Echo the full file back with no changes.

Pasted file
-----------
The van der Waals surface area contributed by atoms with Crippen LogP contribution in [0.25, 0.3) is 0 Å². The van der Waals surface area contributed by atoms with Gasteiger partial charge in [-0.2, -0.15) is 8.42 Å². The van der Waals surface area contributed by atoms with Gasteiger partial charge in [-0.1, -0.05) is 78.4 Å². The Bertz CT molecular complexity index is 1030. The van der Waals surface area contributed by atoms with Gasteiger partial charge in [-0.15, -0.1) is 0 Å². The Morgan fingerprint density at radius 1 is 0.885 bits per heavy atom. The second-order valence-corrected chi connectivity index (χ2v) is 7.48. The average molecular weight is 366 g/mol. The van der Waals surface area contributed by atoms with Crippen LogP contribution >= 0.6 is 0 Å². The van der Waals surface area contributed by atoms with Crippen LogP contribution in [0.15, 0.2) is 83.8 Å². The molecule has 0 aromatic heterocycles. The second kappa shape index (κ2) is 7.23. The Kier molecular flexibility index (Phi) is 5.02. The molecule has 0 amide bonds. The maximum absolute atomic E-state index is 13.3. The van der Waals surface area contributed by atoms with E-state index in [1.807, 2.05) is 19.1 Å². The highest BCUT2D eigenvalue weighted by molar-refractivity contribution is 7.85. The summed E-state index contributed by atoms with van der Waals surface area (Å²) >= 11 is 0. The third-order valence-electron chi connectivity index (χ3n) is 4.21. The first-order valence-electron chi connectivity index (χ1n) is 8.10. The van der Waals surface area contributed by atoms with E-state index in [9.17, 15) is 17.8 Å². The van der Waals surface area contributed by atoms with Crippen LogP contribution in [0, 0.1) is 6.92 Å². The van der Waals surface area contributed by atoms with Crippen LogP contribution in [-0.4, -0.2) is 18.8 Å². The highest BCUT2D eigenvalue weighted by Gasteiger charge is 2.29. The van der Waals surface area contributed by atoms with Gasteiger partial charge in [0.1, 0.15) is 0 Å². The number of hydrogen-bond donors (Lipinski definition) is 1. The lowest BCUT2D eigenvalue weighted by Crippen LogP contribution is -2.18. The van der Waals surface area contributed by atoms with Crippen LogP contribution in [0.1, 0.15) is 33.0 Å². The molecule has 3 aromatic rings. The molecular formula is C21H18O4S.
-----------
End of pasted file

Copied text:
The van der Waals surface area contributed by atoms with Crippen LogP contribution in [0.25, 0.3) is 0 Å². The van der Waals surface area contributed by atoms with Gasteiger partial charge in [-0.2, -0.15) is 8.42 Å². The van der Waals surface area contributed by atoms with Gasteiger partial charge in [-0.1, -0.05) is 78.4 Å². The Bertz CT molecular complexity index is 1030. The van der Waals surface area contributed by atoms with Gasteiger partial charge in [-0.15, -0.1) is 0 Å². The Morgan fingerprint density at radius 1 is 0.885 bits per heavy atom. The second-order valence-corrected chi connectivity index (χ2v) is 7.48. The average molecular weight is 366 g/mol. The van der Waals surface area contributed by atoms with Crippen LogP contribution >= 0.6 is 0 Å². The van der Waals surface area contributed by atoms with Crippen LogP contribution in [0.15, 0.2) is 83.8 Å². The molecule has 0 aromatic heterocycles. The second kappa shape index (κ2) is 7.23. The Kier molecular flexibility index (Phi) is 5.02. The molecule has 0 amide bonds. The maximum absolute atomic E-state index is 13.3. The van der Waals surface area contributed by atoms with E-state index in [1.807, 2.05) is 19.1 Å². The highest BCUT2D eigenvalue weighted by molar-refractivity contribution is 7.85. The summed E-state index contributed by atoms with van der Waals surface area (Å²) >= 11 is 0. The third-order valence-electron chi connectivity index (χ3n) is 4.21. The first-order valence-electron chi connectivity index (χ1n) is 8.10. The van der Waals surface area contributed by atoms with E-state index in [9.17, 15) is 17.8 Å². The van der Waals surface area contributed by atoms with Crippen LogP contribution in [0, 0.1) is 6.92 Å². The van der Waals surface area contributed by atoms with Crippen LogP contribution in [-0.4, -0.2) is 18.8 Å². The highest BCUT2D eigenvalue weighted by Gasteiger charge is 2.29. The van der Waals surface area contributed by atoms with Gasteiger partial charge in [0.1, 0.15) is 0 Å². The number of hydrogen-bond donors (Lipinski definition) is 1. The lowest BCUT2D eigenvalue weighted by Crippen LogP contribution is -2.18. The van der Waals surface area contributed by atoms with Crippen LogP contribution in [0.1, 0.15) is 33.0 Å². The molecule has 3 aromatic rings. The molecular formula is C21H18O4S.